Teenagers have been called “digital natives” – people who were born into the Internet age and adopt technology readily. They are adept at juggling a seemingly never-ending parade of apps and social networking sites: Facebook, Instagram, Pinterest, Foursquare, Twitter, Spotify – the list goes on. But how many are actually thinking about Internet safety? Do they use privacy measures like stronger passwords and avoiding apps that reveal one’s location? beijingkids spoke with four students from The International School of Beijing to find out.
Hal Jin, 15, China/Canada, has been living in Beijing for seven years
Natasha Torrens, 15, US, has been living in Beijing for nine months
Amanda Song, 17, US, has been living in Beijing for four years
Kevin Liao, 15, Taiwan/Australia, has been living in Beijing for eight years
What are the top three websites you spend time on?
Hal: Hotmail, Google, and Wikipedia.
Kevin: Google, [tech news site]The Verge, and The Economist.
Amanda: Mine would be Google, Gmail, and Wikipedia.
Natasha: Probably Yahoo! Mail, Facebook, and [humor website]Cracked.com.
How much do actually think about Internet safety when you’re online?
Natasha: I use the same password for everything. I’ll usually add a different number at the end, but the problem with changing it every time is that I’m likely to forget it.
Kevin: I’m more concerned with privacy than safety. If you have enough common sense, you won’t get abused on the Internet. These days, it’s more about who owns your data.
Amanda: There’s a noticeable difference between what we learn at school and what I actually do when I’m on the Internet. They’re two different worlds for me.
Hal: I don’t think about Internet safety at all, which is probably a bad thing. I don’t really think that there’s anything people can garner from the information I send online; I have enough common sense to avoid phishing scams and Nigerian princes asking for your bank account.
We now live in an age where everything you post has the potential to come back and embarrass you. Are you careful about the pictures you post online?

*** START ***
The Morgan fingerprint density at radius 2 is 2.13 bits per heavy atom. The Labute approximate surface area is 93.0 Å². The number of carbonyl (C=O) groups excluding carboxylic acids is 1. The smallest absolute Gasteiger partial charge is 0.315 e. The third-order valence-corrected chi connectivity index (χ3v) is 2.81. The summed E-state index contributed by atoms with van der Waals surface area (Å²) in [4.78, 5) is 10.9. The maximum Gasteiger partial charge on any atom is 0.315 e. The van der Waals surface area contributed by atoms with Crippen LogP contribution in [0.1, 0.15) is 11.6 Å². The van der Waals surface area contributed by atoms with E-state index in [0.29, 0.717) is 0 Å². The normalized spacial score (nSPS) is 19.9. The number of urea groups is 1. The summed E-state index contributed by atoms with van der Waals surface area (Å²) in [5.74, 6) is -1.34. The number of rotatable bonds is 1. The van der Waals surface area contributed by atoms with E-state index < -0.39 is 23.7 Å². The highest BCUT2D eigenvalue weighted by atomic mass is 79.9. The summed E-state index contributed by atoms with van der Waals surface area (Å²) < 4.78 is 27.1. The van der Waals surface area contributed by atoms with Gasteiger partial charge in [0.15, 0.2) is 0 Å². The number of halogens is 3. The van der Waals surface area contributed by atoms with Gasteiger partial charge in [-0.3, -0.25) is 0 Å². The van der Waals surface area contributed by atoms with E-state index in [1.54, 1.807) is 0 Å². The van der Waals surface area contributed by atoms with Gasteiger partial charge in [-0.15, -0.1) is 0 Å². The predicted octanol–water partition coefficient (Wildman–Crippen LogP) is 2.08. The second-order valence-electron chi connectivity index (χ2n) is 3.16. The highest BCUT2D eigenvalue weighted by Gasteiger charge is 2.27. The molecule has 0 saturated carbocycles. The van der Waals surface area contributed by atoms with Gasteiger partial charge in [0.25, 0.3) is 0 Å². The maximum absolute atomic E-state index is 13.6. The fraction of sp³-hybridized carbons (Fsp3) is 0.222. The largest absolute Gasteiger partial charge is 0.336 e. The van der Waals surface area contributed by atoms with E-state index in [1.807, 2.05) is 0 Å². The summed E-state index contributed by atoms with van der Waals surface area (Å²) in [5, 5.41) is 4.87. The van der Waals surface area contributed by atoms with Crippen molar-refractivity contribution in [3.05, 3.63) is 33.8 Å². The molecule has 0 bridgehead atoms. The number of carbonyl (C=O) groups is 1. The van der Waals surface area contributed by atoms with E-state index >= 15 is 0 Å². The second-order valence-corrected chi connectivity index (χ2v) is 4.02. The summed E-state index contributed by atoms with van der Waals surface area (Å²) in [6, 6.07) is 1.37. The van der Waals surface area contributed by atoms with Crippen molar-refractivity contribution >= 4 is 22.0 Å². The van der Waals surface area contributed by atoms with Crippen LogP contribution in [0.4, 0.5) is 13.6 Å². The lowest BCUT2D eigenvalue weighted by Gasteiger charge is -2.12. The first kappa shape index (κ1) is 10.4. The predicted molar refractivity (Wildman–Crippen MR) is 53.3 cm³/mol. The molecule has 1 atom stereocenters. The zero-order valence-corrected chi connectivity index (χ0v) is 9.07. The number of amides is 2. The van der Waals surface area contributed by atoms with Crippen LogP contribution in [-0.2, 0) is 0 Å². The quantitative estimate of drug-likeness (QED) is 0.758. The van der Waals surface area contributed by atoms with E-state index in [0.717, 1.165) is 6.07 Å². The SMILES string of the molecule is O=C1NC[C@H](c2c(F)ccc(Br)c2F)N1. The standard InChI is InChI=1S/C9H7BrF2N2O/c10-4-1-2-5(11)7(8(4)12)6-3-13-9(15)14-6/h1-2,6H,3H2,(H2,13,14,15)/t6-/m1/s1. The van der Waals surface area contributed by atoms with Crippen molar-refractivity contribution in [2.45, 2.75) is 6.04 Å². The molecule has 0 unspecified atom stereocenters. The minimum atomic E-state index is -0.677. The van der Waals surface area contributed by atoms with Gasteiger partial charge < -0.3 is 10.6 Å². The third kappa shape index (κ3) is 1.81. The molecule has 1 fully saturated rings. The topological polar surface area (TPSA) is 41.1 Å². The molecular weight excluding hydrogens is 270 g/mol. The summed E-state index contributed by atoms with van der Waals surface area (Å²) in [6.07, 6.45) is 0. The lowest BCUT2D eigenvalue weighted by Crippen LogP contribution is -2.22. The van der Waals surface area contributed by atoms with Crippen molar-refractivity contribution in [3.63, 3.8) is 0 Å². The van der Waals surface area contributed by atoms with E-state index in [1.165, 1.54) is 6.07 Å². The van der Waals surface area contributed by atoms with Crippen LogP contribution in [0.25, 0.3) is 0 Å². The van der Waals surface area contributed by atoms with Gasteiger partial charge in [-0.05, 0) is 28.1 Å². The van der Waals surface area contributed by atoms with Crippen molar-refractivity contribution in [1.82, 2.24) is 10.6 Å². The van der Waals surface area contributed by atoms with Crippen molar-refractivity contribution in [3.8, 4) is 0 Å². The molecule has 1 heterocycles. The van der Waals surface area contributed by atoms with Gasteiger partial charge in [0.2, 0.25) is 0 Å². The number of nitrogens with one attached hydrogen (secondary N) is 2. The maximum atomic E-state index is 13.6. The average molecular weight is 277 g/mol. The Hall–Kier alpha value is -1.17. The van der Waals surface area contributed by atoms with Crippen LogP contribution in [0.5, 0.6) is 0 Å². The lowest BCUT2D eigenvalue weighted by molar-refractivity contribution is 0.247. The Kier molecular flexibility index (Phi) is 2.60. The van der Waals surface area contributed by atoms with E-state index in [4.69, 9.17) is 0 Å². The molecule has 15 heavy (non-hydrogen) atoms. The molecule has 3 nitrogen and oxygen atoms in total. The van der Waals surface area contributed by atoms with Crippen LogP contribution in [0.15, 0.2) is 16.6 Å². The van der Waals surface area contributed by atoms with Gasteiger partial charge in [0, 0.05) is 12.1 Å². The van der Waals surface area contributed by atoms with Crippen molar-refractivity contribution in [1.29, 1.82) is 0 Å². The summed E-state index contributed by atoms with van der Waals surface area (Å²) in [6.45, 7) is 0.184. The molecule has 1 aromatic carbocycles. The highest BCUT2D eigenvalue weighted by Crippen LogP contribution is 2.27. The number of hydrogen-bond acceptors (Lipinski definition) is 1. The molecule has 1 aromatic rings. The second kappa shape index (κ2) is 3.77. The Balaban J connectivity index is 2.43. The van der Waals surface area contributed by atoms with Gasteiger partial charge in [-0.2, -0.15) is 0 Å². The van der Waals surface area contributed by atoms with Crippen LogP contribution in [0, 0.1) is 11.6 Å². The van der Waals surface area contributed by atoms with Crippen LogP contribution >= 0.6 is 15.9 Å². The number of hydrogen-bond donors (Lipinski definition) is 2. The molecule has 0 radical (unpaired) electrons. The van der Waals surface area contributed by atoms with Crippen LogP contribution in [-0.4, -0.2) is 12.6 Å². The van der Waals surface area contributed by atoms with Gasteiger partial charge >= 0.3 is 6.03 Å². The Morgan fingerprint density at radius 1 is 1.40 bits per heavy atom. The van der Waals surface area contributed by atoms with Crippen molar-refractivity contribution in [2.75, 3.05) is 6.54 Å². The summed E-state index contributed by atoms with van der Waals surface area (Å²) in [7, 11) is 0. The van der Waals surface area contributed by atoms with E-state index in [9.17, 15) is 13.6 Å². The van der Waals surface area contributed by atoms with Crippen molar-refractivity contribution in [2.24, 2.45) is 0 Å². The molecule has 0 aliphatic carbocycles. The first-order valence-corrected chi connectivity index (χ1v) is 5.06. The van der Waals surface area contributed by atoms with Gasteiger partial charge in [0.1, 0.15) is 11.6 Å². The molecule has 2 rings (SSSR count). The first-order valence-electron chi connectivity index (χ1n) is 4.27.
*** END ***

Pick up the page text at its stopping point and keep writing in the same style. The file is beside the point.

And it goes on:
Kevin: When I was in middle school, I obviously wasn’t. But now, when you look back at everything you’ve done over the past few years on Facebook, you think “Wow, some of the stuff I said sounds stupid.” It helps me think twice when I post on Facebook, because it’s up there forever.
Amanda: You read all this advice on how to craft an attractive persona online for people who might want to [look you up]for jobs or schools. It’s important to think about [what you post].
Natasha: I don’t generally say much on the Internet – not on Facebook, not on Tumblr, not on any websites. I untag myself when I look bad, not because I’m in a situation that I don’t want other people to see.
Have you ever Googled yourself and been surprised at the results?
Hal: I did once and it was just what I expected. Actually, it was from beijingkids; there was a poem I wrote for Blank Canvas a couple of years back.
Natasha: I was just surprised I was on the Internet. I read an article about how to protect yourself online, and one of the tips was “Google yourself.” There’s a lot of me, not just other people named Natasha Torrents. There is a girl on Twitter called “tashadoll” who always talks about drinking and partying, but that’s not me.
Kevin: I was surprised to find that I was a high-level corporate professional at Yahoo.
Amanda: What’s more surprising is what you don’t find, like how narrow your search has to be to find something remotely relevant to yourself. I was struck by the sheer size of the Internet.
Do you think that there’s a generational difference between the way you and your parents see the Internet?
Hal: I do, but extending to technology as a whole. I have a 4-year-old brother and he’s probably clinically addicted to the iPad. It’s just the things that we grow up with; our parents grew up with books and the outdoors.
Kevin: On Facebook, [my mom is]struggling to get around the pages and figure out what “friends” are. She “poked” someone by accident without knowing what it really meant.
Natasha: I would say my parents are as informed or more informed than I am about the Internet and technology.
Amanda: It’s easy for teenagers to exaggerate the importance of the Internet; there are other ways to gather information. At the same time, technology can help bridge the [communication]gap between my parents and I.
What would you say to people who are worried about the Internet corrupting their children?
Amanda: I think it’s important to take these stories into account, because they demonstrate the extent to which online safety issues can go. It might also be useful to talk to students and give them advice on issues like how to guard your privacy.
Kevin: One thing I’ve noticed is that none of us have been making eye contact with you. The Internet has resulted in the reduction of our ability to communicate with each other.
Natasha: Can we have a vote to see who disagrees? The Internet has allowed us to exchange ideas with each other in a different kind of way; it hasn’t necessarily diminished the other paths of communication.
Hal: The Internet has definitely changed the lifestyles of the younger generation. Because people don’t know where this change is going, they seem to be wary of it. But I don’t think it’s a bad thing that people are being acclimated to technology at an early age; it opens up all sorts of interesting possibilities for the future.
For safety, usernames shouldn’t reveal your name, age, school, location, or interests. Using “Mad Lib” style formulas*, give me your best shot at a safe and neutral username.